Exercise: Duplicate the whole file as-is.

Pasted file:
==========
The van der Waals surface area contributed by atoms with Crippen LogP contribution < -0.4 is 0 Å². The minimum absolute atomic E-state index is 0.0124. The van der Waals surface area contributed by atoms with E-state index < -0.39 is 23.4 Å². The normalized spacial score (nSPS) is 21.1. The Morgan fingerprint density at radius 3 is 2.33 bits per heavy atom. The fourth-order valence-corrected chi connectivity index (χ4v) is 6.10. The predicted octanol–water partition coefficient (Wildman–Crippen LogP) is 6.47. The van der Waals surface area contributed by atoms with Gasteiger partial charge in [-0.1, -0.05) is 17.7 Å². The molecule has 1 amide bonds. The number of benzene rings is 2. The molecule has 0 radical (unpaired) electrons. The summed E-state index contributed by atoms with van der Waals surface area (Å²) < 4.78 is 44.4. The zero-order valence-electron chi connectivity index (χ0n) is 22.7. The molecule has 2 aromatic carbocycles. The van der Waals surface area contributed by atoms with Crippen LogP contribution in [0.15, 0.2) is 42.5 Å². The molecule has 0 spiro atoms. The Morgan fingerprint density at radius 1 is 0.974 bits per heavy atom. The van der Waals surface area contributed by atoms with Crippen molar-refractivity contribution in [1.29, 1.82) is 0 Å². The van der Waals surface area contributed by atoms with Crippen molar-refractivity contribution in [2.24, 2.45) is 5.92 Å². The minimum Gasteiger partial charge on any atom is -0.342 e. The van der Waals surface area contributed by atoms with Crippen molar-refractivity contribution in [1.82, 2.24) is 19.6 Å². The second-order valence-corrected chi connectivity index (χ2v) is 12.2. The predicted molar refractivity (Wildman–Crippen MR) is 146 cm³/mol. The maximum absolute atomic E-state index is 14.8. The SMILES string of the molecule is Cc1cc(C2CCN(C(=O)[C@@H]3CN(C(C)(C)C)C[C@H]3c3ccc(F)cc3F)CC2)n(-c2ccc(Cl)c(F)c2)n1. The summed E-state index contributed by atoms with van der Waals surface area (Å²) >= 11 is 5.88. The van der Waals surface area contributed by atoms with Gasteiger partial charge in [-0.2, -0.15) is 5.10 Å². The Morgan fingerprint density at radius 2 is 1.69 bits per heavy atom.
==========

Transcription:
The van der Waals surface area contributed by atoms with Crippen LogP contribution < -0.4 is 0 Å². The minimum absolute atomic E-state index is 0.0124. The van der Waals surface area contributed by atoms with E-state index < -0.39 is 23.4 Å². The normalized spacial score (nSPS) is 21.1. The Morgan fingerprint density at radius 3 is 2.33 bits per heavy atom. The fourth-order valence-corrected chi connectivity index (χ4v) is 6.10. The predicted octanol–water partition coefficient (Wildman–Crippen LogP) is 6.47. The van der Waals surface area contributed by atoms with Gasteiger partial charge in [-0.1, -0.05) is 17.7 Å². The molecule has 1 amide bonds. The number of benzene rings is 2. The molecule has 0 radical (unpaired) electrons. The summed E-state index contributed by atoms with van der Waals surface area (Å²) < 4.78 is 44.4. The zero-order valence-electron chi connectivity index (χ0n) is 22.7. The molecule has 2 aromatic carbocycles. The van der Waals surface area contributed by atoms with Crippen LogP contribution in [0.15, 0.2) is 42.5 Å². The molecule has 0 spiro atoms. The Morgan fingerprint density at radius 1 is 0.974 bits per heavy atom. The van der Waals surface area contributed by atoms with Crippen molar-refractivity contribution in [1.29, 1.82) is 0 Å². The van der Waals surface area contributed by atoms with Crippen molar-refractivity contribution in [2.24, 2.45) is 5.92 Å². The minimum Gasteiger partial charge on any atom is -0.342 e. The van der Waals surface area contributed by atoms with Crippen molar-refractivity contribution in [1.82, 2.24) is 19.6 Å². The second-order valence-corrected chi connectivity index (χ2v) is 12.2. The predicted molar refractivity (Wildman–Crippen MR) is 146 cm³/mol. The maximum absolute atomic E-state index is 14.8. The SMILES string of the molecule is Cc1cc(C2CCN(C(=O)[C@@H]3CN(C(C)(C)C)C[C@H]3c3ccc(F)cc3F)CC2)n(-c2ccc(Cl)c(F)c2)n1. The summed E-state index contributed by atoms with van der Waals surface area (Å²) >= 11 is 5.88. The van der Waals surface area contributed by atoms with Gasteiger partial charge in [-0.2, -0.15) is 5.10 Å². The Morgan fingerprint density at radius 2 is 1.69 bits per heavy atom.